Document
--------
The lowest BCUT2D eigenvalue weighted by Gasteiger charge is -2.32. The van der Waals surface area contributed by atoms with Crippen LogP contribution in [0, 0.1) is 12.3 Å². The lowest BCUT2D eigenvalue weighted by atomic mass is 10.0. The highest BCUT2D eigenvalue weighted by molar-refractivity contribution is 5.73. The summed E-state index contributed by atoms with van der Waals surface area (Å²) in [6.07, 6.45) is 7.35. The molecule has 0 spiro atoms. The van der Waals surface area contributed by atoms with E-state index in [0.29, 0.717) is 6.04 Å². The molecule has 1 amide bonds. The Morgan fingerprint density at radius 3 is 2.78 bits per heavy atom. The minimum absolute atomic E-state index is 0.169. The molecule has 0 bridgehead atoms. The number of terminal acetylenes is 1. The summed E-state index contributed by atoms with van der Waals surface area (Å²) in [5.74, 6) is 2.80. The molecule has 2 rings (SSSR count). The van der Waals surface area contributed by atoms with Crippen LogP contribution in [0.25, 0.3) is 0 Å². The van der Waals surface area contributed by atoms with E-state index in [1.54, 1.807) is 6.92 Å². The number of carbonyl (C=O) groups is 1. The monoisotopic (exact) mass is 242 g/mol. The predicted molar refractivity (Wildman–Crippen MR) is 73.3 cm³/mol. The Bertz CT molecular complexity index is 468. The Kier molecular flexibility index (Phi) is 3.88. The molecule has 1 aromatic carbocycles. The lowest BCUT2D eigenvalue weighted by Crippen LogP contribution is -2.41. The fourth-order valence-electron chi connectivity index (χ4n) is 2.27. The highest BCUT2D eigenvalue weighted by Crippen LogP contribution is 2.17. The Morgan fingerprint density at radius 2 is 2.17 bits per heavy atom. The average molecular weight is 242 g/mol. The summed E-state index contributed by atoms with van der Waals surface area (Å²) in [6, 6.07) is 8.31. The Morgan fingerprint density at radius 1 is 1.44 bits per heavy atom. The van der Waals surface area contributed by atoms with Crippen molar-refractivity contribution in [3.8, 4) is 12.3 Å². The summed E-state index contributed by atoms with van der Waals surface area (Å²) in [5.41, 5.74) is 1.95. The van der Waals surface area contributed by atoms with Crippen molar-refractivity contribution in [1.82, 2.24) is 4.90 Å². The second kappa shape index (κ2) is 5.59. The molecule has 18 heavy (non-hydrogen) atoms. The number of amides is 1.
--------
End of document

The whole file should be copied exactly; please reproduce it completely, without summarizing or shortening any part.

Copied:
The lowest BCUT2D eigenvalue weighted by Gasteiger charge is -2.32. The van der Waals surface area contributed by atoms with Crippen LogP contribution in [0, 0.1) is 12.3 Å². The lowest BCUT2D eigenvalue weighted by atomic mass is 10.0. The highest BCUT2D eigenvalue weighted by molar-refractivity contribution is 5.73. The summed E-state index contributed by atoms with van der Waals surface area (Å²) in [6.07, 6.45) is 7.35. The molecule has 0 spiro atoms. The van der Waals surface area contributed by atoms with E-state index in [0.29, 0.717) is 6.04 Å². The molecule has 1 amide bonds. The Morgan fingerprint density at radius 3 is 2.78 bits per heavy atom. The minimum absolute atomic E-state index is 0.169. The molecule has 0 bridgehead atoms. The number of terminal acetylenes is 1. The summed E-state index contributed by atoms with van der Waals surface area (Å²) in [5.74, 6) is 2.80. The molecule has 2 rings (SSSR count). The van der Waals surface area contributed by atoms with Crippen LogP contribution in [0.25, 0.3) is 0 Å². The van der Waals surface area contributed by atoms with E-state index in [1.54, 1.807) is 6.92 Å². The number of carbonyl (C=O) groups is 1. The monoisotopic (exact) mass is 242 g/mol. The predicted molar refractivity (Wildman–Crippen MR) is 73.3 cm³/mol. The Bertz CT molecular complexity index is 468. The Kier molecular flexibility index (Phi) is 3.88. The molecule has 1 aromatic carbocycles. The lowest BCUT2D eigenvalue weighted by Crippen LogP contribution is -2.41. The fourth-order valence-electron chi connectivity index (χ4n) is 2.27. The highest BCUT2D eigenvalue weighted by Crippen LogP contribution is 2.17. The Morgan fingerprint density at radius 2 is 2.17 bits per heavy atom. The average molecular weight is 242 g/mol. The summed E-state index contributed by atoms with van der Waals surface area (Å²) in [6, 6.07) is 8.31. The Morgan fingerprint density at radius 1 is 1.44 bits per heavy atom. The van der Waals surface area contributed by atoms with Crippen molar-refractivity contribution in [3.8, 4) is 12.3 Å². The summed E-state index contributed by atoms with van der Waals surface area (Å²) in [5.41, 5.74) is 1.95. The van der Waals surface area contributed by atoms with Crippen molar-refractivity contribution in [1.82, 2.24) is 4.90 Å². The second kappa shape index (κ2) is 5.59. The molecule has 18 heavy (non-hydrogen) atoms. The number of amides is 1.